Banyuwangi, East Java, (ANTARA) - Greenpeace Southeast Asia has praised the Bangkok Declaration and the ASEAN Framework of Action on Marine Debris, though views the ASEAN as being unable to tackle the upstream problem pertaining to production of single-use plastics.

According to a statement by Greenpeace, the Bangkok Declaration and the ASEAN Framework of Action on Marine Debris is a good example of how regional action can be achieved to address a common challenge.

However, the Framework remained inadequate in solving the problem of plastic pollution at its core by prioritizing waste management instead of the need to lessen the production of single-use plastics to prevent them from ending up as waste, Muharram Atha Rasyadi, urban campaigner of Greenpeace Indonesia, noted in the statement on Tuesday.

Plastics is a problem related to pollution rather than litter and must be tackled during the course of its life cycle, from production till the end of life.

Restricting the scope of the Framework to marine debris lays focus only at the end-of-pipe treatment after plastic has been manufactured and approaches the problem as a waste recovery, management, and disposal issue.

However, the issue does not concern how to manage plastic waste to prevent it from ending up as marine debris but how all nations must direct their sights upstream and significantly lessen plastic production.

While the Framework covered innovation and alternatives, it lacks the vision to develop apt systems, not solely for substituting packaging with other disposable materials. In the face of technological advancements, the ASEAN governments can develop "greener" innovations to help encourage a change in mindset on single-use plastic.

In a bid to efficiently lessen plastic pollution, on land or at sea, ASEAN nations must transcend this Framework and institute policies at home that ascertain significantly lesser manufacturing of single-use plastic products.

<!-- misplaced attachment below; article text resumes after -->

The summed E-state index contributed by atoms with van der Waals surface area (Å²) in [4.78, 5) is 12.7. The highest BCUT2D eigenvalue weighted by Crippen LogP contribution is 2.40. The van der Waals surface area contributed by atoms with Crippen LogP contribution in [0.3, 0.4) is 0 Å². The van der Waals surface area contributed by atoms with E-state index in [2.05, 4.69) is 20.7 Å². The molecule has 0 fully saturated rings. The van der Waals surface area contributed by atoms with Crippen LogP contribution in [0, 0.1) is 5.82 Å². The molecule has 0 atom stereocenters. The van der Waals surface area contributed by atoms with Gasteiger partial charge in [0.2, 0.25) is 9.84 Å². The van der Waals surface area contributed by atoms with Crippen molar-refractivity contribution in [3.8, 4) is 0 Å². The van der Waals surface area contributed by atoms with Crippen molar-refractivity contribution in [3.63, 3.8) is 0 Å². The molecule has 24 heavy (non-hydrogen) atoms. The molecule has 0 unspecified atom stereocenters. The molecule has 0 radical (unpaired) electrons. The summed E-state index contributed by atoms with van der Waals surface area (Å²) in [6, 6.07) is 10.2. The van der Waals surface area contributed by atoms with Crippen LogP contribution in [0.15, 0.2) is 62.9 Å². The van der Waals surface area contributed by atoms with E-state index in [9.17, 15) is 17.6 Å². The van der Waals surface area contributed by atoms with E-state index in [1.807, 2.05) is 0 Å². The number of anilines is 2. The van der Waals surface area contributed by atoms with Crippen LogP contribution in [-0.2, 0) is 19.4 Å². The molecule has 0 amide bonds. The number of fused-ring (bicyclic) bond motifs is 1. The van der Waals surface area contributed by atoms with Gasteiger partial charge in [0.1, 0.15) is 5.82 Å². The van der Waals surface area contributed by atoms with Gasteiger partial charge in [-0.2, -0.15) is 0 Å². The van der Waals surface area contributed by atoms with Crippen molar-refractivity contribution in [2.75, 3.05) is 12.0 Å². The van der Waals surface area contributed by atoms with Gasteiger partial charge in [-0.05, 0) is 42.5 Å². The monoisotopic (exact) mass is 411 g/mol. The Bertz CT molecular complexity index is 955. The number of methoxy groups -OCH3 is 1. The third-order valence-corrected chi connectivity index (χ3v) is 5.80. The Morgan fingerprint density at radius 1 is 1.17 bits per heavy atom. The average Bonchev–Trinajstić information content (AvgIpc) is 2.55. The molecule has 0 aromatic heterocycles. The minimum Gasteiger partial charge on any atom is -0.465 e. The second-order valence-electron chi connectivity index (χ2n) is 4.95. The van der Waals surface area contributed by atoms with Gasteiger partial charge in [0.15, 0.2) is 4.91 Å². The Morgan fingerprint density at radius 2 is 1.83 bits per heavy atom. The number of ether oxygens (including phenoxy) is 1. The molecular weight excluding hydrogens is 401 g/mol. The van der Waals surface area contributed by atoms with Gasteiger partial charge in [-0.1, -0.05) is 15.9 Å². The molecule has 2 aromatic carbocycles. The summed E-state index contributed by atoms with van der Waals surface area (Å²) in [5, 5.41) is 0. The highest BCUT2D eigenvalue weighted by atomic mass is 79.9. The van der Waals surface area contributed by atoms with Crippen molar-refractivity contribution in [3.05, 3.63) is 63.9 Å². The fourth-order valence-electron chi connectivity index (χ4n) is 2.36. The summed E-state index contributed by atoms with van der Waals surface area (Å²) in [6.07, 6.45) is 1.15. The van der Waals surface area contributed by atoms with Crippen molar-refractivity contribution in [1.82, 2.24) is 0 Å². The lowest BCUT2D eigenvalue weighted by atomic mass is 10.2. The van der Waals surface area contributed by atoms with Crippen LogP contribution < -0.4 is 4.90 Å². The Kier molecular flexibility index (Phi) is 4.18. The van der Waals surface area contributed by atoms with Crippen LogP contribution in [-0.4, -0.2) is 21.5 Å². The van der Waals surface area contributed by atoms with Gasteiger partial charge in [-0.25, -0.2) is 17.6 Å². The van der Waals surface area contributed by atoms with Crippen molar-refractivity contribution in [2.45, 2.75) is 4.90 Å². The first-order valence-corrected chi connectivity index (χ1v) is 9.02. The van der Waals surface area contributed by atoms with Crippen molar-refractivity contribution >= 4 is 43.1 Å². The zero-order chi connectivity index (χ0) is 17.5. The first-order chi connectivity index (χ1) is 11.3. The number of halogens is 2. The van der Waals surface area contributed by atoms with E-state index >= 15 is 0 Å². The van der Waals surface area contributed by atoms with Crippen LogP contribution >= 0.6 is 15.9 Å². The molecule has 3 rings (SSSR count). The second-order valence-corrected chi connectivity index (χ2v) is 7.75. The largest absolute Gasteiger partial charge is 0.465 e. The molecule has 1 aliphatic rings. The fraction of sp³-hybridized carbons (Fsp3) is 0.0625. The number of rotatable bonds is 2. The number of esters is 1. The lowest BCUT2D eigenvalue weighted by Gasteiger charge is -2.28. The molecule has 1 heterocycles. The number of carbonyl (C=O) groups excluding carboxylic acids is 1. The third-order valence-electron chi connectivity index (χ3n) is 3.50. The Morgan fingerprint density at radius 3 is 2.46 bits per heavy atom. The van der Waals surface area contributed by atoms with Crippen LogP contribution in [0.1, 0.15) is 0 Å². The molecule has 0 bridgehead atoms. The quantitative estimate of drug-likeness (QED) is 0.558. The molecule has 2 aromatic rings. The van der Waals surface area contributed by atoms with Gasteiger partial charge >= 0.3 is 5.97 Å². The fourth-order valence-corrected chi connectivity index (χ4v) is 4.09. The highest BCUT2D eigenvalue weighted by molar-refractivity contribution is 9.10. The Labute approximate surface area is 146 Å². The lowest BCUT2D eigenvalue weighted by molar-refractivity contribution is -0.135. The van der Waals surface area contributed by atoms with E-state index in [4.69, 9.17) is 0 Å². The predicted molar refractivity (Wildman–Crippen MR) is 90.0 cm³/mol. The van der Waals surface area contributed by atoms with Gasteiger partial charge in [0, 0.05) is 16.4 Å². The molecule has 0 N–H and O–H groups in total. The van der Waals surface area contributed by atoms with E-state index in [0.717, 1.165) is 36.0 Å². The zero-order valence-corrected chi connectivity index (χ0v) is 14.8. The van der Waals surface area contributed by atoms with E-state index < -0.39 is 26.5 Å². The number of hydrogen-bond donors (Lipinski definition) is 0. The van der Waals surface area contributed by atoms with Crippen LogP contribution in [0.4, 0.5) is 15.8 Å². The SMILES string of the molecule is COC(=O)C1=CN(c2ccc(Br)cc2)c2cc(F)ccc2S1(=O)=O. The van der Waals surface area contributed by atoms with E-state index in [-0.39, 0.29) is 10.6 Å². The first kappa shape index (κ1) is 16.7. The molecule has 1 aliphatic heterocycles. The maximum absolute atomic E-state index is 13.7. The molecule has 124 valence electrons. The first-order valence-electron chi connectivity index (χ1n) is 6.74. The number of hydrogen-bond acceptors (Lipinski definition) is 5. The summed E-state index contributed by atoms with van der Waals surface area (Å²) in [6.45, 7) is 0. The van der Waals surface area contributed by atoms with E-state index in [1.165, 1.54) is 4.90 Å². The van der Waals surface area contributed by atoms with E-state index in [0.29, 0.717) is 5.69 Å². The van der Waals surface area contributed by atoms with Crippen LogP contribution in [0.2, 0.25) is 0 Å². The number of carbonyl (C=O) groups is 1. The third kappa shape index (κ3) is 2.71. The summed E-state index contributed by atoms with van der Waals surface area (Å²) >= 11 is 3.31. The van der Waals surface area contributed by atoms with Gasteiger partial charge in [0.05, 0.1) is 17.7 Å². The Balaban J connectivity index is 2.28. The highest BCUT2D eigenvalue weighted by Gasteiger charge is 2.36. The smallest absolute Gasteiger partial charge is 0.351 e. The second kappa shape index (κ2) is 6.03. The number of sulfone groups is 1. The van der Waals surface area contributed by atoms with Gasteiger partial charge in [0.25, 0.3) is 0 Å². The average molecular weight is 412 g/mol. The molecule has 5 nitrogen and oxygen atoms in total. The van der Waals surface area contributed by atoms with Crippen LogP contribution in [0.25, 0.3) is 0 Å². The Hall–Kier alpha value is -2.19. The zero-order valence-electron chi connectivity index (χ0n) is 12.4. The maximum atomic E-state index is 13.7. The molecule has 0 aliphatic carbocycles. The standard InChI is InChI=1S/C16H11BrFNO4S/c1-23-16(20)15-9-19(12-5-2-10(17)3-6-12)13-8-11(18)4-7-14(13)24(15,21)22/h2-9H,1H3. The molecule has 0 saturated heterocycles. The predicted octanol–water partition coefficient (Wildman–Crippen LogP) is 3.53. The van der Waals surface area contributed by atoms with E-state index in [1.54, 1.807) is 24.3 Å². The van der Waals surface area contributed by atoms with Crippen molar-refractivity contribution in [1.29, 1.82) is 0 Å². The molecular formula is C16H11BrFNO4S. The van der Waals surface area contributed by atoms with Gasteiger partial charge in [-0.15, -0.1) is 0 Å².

This can be achieved through regulations and imposing bans on single-use plastics, as well as putting in place laws that will encourage redesigning of packaging and product delivery systems.

Most importantly, the Framework was unable to address the problem of waste imports, which have serious ecological and social repercussions.

ASEAN’s non-action on the waste trade issue, even those for recycling, is a cause for concern when the summit is the best time to address it, according to Greenpeace Southeast Asia.

"Greenpeace reiterates our recommendations for ASEAN to impose an immediate ban on all imports of plastic waste, even those meant for 'recycling' and ensure all ASEAN countries ratify the Basel Ban Amendment," the statement noted.

The ASEAN must create a holistic regional policy directed at considerably lessening the production of single-use plastic packaging and products and facilitating innovation on reusable packaging and alternative delivery systems.

Last but not least, the regional grouping is required to advance a sustainable and ethical circular economy framework, grounded on zero-waste approaches, that safeguards human health and the environment, and facilitates the ASEAN region to decouple growth from excessive resource extraction, production, consumption, and wastage.


Translator: Virna PS, Fardah
Editor: Suharto
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